Call the songs lackadaisical hypno-grooves, if you will, or use the band's label of "whisper-electro" to define the sound, but essentially it's calming, polite electro-pop that invokes '60s lounge, '70s Krautrock, and '80s synth pop while staying relevant to more modern sounds popularized by Hot Chip, Ladytron, and Air. Meanwhile, verses give props to Hans Christian Anderson, Lena Zavaroni, and Dietrich Knickerbocker. If that's not fun, what is?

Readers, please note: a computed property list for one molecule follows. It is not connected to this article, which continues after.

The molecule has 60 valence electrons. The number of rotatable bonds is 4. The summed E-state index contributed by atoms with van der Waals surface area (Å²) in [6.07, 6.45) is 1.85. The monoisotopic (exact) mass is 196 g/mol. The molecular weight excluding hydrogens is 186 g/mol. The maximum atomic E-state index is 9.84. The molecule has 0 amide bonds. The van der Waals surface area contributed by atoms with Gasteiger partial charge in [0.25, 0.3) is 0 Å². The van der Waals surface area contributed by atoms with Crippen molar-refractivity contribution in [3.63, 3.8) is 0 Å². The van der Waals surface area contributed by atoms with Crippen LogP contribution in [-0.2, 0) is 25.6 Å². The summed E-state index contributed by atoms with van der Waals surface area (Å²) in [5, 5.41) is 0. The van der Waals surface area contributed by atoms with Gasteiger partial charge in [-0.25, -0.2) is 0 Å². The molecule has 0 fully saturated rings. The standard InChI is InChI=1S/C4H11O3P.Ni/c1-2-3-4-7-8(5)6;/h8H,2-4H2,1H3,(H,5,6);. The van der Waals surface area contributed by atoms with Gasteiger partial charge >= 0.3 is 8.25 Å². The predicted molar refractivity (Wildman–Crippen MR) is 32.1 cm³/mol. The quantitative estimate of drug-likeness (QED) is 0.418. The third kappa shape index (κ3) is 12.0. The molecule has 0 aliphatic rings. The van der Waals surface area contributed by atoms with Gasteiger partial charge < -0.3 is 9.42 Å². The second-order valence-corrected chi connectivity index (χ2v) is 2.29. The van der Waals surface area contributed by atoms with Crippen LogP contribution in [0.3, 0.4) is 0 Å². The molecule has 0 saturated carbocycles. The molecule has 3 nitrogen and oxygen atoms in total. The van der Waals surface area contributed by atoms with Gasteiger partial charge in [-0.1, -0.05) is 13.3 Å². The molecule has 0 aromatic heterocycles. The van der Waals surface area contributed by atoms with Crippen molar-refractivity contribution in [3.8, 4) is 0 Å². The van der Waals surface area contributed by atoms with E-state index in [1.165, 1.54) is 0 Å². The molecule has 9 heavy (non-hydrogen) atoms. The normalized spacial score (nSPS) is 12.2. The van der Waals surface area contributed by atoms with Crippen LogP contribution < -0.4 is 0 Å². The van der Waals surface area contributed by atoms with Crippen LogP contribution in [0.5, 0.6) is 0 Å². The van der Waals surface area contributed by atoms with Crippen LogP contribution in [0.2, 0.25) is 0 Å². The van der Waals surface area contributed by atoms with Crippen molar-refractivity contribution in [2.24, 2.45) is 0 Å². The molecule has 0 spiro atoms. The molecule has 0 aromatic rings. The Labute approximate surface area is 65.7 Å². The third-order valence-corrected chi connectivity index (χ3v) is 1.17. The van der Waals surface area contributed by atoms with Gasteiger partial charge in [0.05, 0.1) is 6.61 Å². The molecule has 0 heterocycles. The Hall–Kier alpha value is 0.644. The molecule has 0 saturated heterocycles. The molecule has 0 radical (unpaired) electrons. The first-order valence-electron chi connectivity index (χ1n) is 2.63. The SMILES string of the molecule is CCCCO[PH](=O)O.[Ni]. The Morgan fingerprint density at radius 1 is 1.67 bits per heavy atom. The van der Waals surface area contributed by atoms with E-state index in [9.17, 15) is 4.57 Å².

Enrico Rava's debut for ECM, 1975's The Pilgrim and the Stars, is a stellar progressive jazz effort from the Italian trumpeter who was then just coming into his own. Previously, Rava had spent his formative years working with such artists as saxophonist Steve Lacy, trombonist Roswell Rudd, and pianist Carla Bley, and obviously took much to heart when approaching his own music. This is cerebral, atmospheric, often groove-oriented music that rests nicely in between such touchstones as late-'60s Miles Davis and Brown Rice-era Don Cherry with some obvious nods to the melodic jazz of ex-pat Chet Baker.